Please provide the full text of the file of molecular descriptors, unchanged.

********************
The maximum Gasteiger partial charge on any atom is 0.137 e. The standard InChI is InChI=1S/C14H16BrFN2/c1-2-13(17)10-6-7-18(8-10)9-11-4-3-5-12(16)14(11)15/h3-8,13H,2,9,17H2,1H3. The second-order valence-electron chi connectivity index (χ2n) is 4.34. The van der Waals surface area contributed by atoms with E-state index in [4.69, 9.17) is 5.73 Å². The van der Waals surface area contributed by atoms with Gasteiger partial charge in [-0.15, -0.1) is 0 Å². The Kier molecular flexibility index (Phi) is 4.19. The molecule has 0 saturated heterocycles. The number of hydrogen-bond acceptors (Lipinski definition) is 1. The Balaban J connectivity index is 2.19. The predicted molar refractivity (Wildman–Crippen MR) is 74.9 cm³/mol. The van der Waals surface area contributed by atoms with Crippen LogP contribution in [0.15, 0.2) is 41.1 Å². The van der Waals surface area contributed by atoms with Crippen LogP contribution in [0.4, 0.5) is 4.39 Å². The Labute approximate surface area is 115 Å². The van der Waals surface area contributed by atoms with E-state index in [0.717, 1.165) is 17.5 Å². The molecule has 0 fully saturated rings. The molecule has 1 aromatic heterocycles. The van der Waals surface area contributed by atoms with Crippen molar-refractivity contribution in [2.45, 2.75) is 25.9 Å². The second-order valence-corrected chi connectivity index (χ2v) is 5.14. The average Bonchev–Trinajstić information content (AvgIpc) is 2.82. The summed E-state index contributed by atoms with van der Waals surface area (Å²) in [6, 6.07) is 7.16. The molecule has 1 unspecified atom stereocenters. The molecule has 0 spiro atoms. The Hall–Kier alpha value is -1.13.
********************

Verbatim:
The maximum Gasteiger partial charge on any atom is 0.137 e. The standard InChI is InChI=1S/C14H16BrFN2/c1-2-13(17)10-6-7-18(8-10)9-11-4-3-5-12(16)14(11)15/h3-8,13H,2,9,17H2,1H3. The second-order valence-electron chi connectivity index (χ2n) is 4.34. The van der Waals surface area contributed by atoms with E-state index in [4.69, 9.17) is 5.73 Å². The van der Waals surface area contributed by atoms with Gasteiger partial charge in [-0.15, -0.1) is 0 Å². The Kier molecular flexibility index (Phi) is 4.19. The molecule has 0 saturated heterocycles. The number of hydrogen-bond acceptors (Lipinski definition) is 1. The Balaban J connectivity index is 2.19. The predicted molar refractivity (Wildman–Crippen MR) is 74.9 cm³/mol. The van der Waals surface area contributed by atoms with Crippen LogP contribution in [0.15, 0.2) is 41.1 Å². The van der Waals surface area contributed by atoms with Crippen LogP contribution in [0.4, 0.5) is 4.39 Å². The Labute approximate surface area is 115 Å². The van der Waals surface area contributed by atoms with E-state index in [0.717, 1.165) is 17.5 Å². The molecule has 0 fully saturated rings. The molecule has 1 aromatic heterocycles. The van der Waals surface area contributed by atoms with Crippen molar-refractivity contribution in [2.45, 2.75) is 25.9 Å². The second-order valence-corrected chi connectivity index (χ2v) is 5.14. The average Bonchev–Trinajstić information content (AvgIpc) is 2.82. The summed E-state index contributed by atoms with van der Waals surface area (Å²) in [6, 6.07) is 7.16. The molecule has 1 unspecified atom stereocenters. The molecule has 0 spiro atoms. The Hall–Kier alpha value is -1.13.